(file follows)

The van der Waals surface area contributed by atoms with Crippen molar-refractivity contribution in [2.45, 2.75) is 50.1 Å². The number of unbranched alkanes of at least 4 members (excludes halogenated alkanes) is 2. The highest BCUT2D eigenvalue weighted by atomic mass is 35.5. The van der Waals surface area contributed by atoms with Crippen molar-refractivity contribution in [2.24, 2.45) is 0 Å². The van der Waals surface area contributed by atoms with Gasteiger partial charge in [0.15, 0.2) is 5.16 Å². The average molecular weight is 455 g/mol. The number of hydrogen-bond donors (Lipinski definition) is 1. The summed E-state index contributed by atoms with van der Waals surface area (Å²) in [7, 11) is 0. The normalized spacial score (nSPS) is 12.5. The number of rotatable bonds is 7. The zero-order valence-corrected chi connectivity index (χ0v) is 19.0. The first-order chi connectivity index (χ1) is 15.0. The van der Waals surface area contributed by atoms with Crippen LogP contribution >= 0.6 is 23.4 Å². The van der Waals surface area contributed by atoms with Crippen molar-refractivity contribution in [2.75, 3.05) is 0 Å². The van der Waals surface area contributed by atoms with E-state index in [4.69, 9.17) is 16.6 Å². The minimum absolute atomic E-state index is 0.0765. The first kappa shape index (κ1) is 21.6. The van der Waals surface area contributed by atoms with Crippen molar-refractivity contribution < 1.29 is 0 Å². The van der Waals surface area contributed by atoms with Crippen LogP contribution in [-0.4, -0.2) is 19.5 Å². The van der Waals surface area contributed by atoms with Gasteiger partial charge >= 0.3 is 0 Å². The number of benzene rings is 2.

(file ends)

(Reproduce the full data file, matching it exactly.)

The van der Waals surface area contributed by atoms with Crippen molar-refractivity contribution in [2.45, 2.75) is 50.1 Å². The number of unbranched alkanes of at least 4 members (excludes halogenated alkanes) is 2. The highest BCUT2D eigenvalue weighted by atomic mass is 35.5. The van der Waals surface area contributed by atoms with Crippen molar-refractivity contribution in [2.24, 2.45) is 0 Å². The van der Waals surface area contributed by atoms with Gasteiger partial charge in [0.15, 0.2) is 5.16 Å². The average molecular weight is 455 g/mol. The number of hydrogen-bond donors (Lipinski definition) is 1. The summed E-state index contributed by atoms with van der Waals surface area (Å²) in [7, 11) is 0. The normalized spacial score (nSPS) is 12.5. The number of rotatable bonds is 7. The zero-order valence-corrected chi connectivity index (χ0v) is 19.0. The first-order chi connectivity index (χ1) is 15.0. The van der Waals surface area contributed by atoms with Crippen LogP contribution >= 0.6 is 23.4 Å². The van der Waals surface area contributed by atoms with Crippen molar-refractivity contribution in [2.75, 3.05) is 0 Å². The van der Waals surface area contributed by atoms with E-state index in [4.69, 9.17) is 16.6 Å². The minimum absolute atomic E-state index is 0.0765. The first kappa shape index (κ1) is 21.6. The van der Waals surface area contributed by atoms with Crippen molar-refractivity contribution < 1.29 is 0 Å². The van der Waals surface area contributed by atoms with Crippen LogP contribution in [-0.4, -0.2) is 19.5 Å². The van der Waals surface area contributed by atoms with Gasteiger partial charge >= 0.3 is 0 Å². The number of benzene rings is 2.